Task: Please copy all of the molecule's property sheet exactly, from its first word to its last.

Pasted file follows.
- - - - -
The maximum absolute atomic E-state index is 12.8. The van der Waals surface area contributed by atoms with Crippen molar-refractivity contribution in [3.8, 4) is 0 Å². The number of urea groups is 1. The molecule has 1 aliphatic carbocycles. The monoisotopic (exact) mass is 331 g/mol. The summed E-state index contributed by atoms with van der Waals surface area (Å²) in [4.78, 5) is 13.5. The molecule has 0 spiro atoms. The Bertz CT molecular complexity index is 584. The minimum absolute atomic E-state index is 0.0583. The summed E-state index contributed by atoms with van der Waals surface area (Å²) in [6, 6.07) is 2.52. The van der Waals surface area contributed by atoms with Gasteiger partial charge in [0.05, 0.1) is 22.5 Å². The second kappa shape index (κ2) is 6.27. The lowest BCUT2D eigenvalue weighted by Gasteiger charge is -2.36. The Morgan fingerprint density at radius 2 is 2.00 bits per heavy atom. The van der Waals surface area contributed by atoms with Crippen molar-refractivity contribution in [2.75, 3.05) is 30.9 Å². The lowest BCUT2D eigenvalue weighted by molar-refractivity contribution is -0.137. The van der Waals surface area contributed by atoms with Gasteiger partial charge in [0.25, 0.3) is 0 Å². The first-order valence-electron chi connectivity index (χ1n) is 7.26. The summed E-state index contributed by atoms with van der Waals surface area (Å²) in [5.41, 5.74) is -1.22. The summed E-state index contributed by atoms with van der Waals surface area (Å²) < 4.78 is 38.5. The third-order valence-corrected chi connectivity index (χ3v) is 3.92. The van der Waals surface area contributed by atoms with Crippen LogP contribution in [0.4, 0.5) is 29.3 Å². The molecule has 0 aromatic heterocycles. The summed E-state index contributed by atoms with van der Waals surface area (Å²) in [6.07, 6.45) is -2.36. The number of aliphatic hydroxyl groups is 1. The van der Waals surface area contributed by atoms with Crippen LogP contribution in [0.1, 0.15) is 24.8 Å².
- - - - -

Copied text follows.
The maximum absolute atomic E-state index is 12.8. The van der Waals surface area contributed by atoms with Crippen molar-refractivity contribution in [3.8, 4) is 0 Å². The number of urea groups is 1. The molecule has 1 aliphatic carbocycles. The monoisotopic (exact) mass is 331 g/mol. The summed E-state index contributed by atoms with van der Waals surface area (Å²) in [4.78, 5) is 13.5. The molecule has 0 spiro atoms. The Bertz CT molecular complexity index is 584. The minimum absolute atomic E-state index is 0.0583. The summed E-state index contributed by atoms with van der Waals surface area (Å²) in [6, 6.07) is 2.52. The van der Waals surface area contributed by atoms with Gasteiger partial charge in [0.05, 0.1) is 22.5 Å². The second kappa shape index (κ2) is 6.27. The lowest BCUT2D eigenvalue weighted by Gasteiger charge is -2.36. The Morgan fingerprint density at radius 2 is 2.00 bits per heavy atom. The van der Waals surface area contributed by atoms with Crippen molar-refractivity contribution in [2.75, 3.05) is 30.9 Å². The lowest BCUT2D eigenvalue weighted by molar-refractivity contribution is -0.137. The van der Waals surface area contributed by atoms with Gasteiger partial charge in [0.25, 0.3) is 0 Å². The first-order valence-electron chi connectivity index (χ1n) is 7.26. The summed E-state index contributed by atoms with van der Waals surface area (Å²) in [5.41, 5.74) is -1.22. The summed E-state index contributed by atoms with van der Waals surface area (Å²) < 4.78 is 38.5. The third-order valence-corrected chi connectivity index (χ3v) is 3.92. The van der Waals surface area contributed by atoms with Crippen LogP contribution in [0.4, 0.5) is 29.3 Å². The molecule has 0 aromatic heterocycles. The summed E-state index contributed by atoms with van der Waals surface area (Å²) in [6.07, 6.45) is -2.36. The number of aliphatic hydroxyl groups is 1. The van der Waals surface area contributed by atoms with Crippen LogP contribution in [0.1, 0.15) is 24.8 Å².